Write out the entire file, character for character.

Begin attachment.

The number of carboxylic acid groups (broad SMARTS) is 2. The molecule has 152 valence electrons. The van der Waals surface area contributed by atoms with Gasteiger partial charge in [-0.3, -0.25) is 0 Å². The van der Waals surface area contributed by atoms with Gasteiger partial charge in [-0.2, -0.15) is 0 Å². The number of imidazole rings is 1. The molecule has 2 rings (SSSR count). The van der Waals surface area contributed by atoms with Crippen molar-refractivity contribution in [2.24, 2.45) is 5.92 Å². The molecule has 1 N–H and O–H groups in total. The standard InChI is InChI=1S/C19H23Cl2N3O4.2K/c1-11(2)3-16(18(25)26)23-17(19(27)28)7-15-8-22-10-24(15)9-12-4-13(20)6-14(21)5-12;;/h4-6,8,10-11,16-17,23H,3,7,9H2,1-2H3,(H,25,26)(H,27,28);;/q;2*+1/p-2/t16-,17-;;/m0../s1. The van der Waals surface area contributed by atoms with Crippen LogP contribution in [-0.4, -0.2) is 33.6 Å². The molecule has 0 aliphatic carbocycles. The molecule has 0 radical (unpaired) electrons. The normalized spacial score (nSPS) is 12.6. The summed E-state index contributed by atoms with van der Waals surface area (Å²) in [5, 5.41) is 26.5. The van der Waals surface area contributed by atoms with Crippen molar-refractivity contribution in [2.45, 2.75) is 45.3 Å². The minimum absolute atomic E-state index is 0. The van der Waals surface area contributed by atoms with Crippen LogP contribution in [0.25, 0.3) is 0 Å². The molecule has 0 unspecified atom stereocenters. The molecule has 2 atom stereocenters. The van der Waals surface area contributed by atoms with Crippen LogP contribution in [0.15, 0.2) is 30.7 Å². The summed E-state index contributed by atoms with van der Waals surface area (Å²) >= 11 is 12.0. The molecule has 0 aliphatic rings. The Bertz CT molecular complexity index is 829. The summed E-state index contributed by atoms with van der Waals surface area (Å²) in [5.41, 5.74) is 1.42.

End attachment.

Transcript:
The number of carboxylic acid groups (broad SMARTS) is 2. The molecule has 152 valence electrons. The van der Waals surface area contributed by atoms with Gasteiger partial charge in [-0.3, -0.25) is 0 Å². The van der Waals surface area contributed by atoms with Gasteiger partial charge in [-0.2, -0.15) is 0 Å². The number of imidazole rings is 1. The molecule has 2 rings (SSSR count). The van der Waals surface area contributed by atoms with Crippen molar-refractivity contribution in [2.24, 2.45) is 5.92 Å². The molecule has 1 N–H and O–H groups in total. The standard InChI is InChI=1S/C19H23Cl2N3O4.2K/c1-11(2)3-16(18(25)26)23-17(19(27)28)7-15-8-22-10-24(15)9-12-4-13(20)6-14(21)5-12;;/h4-6,8,10-11,16-17,23H,3,7,9H2,1-2H3,(H,25,26)(H,27,28);;/q;2*+1/p-2/t16-,17-;;/m0../s1. The van der Waals surface area contributed by atoms with Crippen LogP contribution in [-0.4, -0.2) is 33.6 Å². The molecule has 0 aliphatic carbocycles. The molecule has 0 radical (unpaired) electrons. The normalized spacial score (nSPS) is 12.6. The summed E-state index contributed by atoms with van der Waals surface area (Å²) in [5, 5.41) is 26.5. The van der Waals surface area contributed by atoms with Crippen molar-refractivity contribution in [2.45, 2.75) is 45.3 Å². The minimum absolute atomic E-state index is 0. The van der Waals surface area contributed by atoms with Crippen LogP contribution in [0.25, 0.3) is 0 Å². The molecule has 0 unspecified atom stereocenters. The molecule has 2 atom stereocenters. The van der Waals surface area contributed by atoms with Crippen LogP contribution in [0.15, 0.2) is 30.7 Å². The summed E-state index contributed by atoms with van der Waals surface area (Å²) >= 11 is 12.0. The molecule has 0 aliphatic rings. The Bertz CT molecular complexity index is 829. The summed E-state index contributed by atoms with van der Waals surface area (Å²) in [5.41, 5.74) is 1.42.